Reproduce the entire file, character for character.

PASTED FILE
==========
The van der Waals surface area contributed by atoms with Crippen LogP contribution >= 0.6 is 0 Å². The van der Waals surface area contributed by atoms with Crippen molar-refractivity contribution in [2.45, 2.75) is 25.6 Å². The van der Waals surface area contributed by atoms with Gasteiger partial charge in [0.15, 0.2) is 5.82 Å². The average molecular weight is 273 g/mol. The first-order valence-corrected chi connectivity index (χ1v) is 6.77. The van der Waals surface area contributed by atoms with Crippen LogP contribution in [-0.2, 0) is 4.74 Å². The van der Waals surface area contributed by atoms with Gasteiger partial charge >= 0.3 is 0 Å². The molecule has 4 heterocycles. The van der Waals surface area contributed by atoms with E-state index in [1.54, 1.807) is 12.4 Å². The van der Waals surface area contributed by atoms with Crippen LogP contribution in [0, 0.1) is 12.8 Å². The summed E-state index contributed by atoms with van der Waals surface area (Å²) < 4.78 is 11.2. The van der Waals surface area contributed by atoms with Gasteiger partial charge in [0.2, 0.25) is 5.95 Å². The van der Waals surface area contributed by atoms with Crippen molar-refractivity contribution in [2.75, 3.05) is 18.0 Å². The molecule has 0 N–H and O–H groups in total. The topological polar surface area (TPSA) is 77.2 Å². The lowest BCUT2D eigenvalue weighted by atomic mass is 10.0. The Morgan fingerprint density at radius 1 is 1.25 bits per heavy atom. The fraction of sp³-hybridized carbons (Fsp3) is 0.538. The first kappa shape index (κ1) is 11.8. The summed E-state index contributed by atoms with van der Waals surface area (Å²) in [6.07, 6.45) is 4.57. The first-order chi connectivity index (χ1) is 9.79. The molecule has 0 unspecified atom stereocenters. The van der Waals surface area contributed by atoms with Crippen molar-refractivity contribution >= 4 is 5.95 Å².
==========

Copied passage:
The van der Waals surface area contributed by atoms with Crippen LogP contribution >= 0.6 is 0 Å². The van der Waals surface area contributed by atoms with Crippen molar-refractivity contribution in [2.45, 2.75) is 25.6 Å². The van der Waals surface area contributed by atoms with Gasteiger partial charge in [0.15, 0.2) is 5.82 Å². The average molecular weight is 273 g/mol. The first-order valence-corrected chi connectivity index (χ1v) is 6.77. The van der Waals surface area contributed by atoms with Crippen LogP contribution in [-0.2, 0) is 4.74 Å². The van der Waals surface area contributed by atoms with Gasteiger partial charge >= 0.3 is 0 Å². The molecule has 4 heterocycles. The van der Waals surface area contributed by atoms with E-state index in [1.54, 1.807) is 12.4 Å². The van der Waals surface area contributed by atoms with Crippen LogP contribution in [0, 0.1) is 12.8 Å². The summed E-state index contributed by atoms with van der Waals surface area (Å²) < 4.78 is 11.2. The van der Waals surface area contributed by atoms with Gasteiger partial charge in [0.2, 0.25) is 5.95 Å². The van der Waals surface area contributed by atoms with Crippen molar-refractivity contribution in [2.75, 3.05) is 18.0 Å². The molecule has 0 N–H and O–H groups in total. The topological polar surface area (TPSA) is 77.2 Å². The lowest BCUT2D eigenvalue weighted by atomic mass is 10.0. The Morgan fingerprint density at radius 1 is 1.25 bits per heavy atom. The fraction of sp³-hybridized carbons (Fsp3) is 0.538. The first kappa shape index (κ1) is 11.8. The summed E-state index contributed by atoms with van der Waals surface area (Å²) in [6.07, 6.45) is 4.57. The first-order chi connectivity index (χ1) is 9.79. The molecule has 0 unspecified atom stereocenters. The van der Waals surface area contributed by atoms with Crippen molar-refractivity contribution >= 4 is 5.95 Å².